Ann Arbor staging system

Last revised by Daniel J Bell on 19 Nov 2021

The Ann Arbor staging system was the landmark lymphoma staging classification system for both Hodgkin lymphoma and non-Hodgkin lymphoma. It is named after the town of Ann Arbor in the US state of Michigan where the Committee on Hodgkin's Disease Staging Classification met in 1971 to agree on it. It updated and replaced the earlier Rye staging system 2

This classification has since been updated and modified, with the currently used criteria being the Lugano classification and the LYRIC classification.

Staging system

  • stage I: involvement of a single lymph node region or of a single extralymphatic organ or site
  • stage II: involvement of two or more lymph node regions on the same side of the diaphragm or localized involvement of an extralymphatic organ or site 
  • stage III: involvement of lymph node regions or structures on both sides of the diaphragm
  • stage IV: diffuse or disseminated involvement of one or more extralymphatic organs, or either:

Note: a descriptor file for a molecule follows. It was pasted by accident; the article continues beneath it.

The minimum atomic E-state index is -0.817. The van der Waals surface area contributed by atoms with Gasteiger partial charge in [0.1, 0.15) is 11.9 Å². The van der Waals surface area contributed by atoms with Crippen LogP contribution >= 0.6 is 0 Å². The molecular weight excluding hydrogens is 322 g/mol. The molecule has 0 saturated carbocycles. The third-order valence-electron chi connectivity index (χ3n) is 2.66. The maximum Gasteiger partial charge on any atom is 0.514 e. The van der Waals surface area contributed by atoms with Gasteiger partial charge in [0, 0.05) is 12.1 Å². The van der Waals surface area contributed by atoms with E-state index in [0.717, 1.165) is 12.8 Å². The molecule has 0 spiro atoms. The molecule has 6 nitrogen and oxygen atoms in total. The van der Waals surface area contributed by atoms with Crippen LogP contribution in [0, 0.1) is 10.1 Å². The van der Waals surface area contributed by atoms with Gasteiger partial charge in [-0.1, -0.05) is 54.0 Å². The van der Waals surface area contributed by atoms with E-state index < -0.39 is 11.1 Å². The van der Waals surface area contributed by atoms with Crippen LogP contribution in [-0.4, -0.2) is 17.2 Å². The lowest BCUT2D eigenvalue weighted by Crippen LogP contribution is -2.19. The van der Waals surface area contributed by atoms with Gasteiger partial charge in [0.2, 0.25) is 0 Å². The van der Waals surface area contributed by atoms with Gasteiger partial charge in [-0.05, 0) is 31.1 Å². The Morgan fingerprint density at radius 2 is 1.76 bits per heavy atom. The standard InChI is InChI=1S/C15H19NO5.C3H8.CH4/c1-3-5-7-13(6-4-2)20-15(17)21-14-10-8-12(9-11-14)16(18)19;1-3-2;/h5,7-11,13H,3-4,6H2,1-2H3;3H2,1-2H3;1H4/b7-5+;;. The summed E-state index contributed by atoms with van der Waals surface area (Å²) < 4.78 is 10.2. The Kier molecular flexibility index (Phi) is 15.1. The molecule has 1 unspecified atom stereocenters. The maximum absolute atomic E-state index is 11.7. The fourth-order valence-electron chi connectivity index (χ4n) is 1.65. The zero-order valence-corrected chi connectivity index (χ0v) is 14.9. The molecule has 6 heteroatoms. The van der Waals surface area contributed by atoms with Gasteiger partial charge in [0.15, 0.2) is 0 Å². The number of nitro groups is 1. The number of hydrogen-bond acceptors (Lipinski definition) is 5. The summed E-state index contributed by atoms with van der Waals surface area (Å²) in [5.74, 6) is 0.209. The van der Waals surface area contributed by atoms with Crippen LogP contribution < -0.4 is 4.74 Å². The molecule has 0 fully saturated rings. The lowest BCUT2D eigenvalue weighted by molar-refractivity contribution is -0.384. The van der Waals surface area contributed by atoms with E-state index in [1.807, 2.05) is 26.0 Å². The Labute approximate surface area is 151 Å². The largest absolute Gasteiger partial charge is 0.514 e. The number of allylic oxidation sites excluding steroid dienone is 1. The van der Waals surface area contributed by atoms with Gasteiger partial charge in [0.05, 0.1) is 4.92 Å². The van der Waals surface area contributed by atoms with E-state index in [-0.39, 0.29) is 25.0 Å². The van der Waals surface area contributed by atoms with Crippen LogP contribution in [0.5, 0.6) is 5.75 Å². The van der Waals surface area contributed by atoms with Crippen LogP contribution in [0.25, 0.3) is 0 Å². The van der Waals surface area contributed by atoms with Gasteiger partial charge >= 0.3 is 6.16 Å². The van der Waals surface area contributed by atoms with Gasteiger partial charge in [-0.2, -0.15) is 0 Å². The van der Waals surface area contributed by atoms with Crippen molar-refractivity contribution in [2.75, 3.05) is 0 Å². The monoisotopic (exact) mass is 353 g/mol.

• isolated extralymphatic organ involvement without adjacent regional lymph node involvement, but with disease in distant sites
    • involvement of the liver, bone marrow, pleura or cerebrospinal fluid

Additional substaging variables include:

  • A: asymptomatic
  • B: presence of B symptoms (including fever, night sweats and weight loss of ≥10% of body weight over 6 months)
  • E: involvement of a single, extranodal site, contiguous or proximal to a known nodal site (stages I to III only; additional extranodal involvement is stage IV)
  • S: splenic involvement
  • X: bulky nodal disease: nodal mass >1/3 of intrathoracic diameter or 10 cm in dimension

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Cases and figures

  • Figure 1: lymph node regions
    Drag here to reorder.
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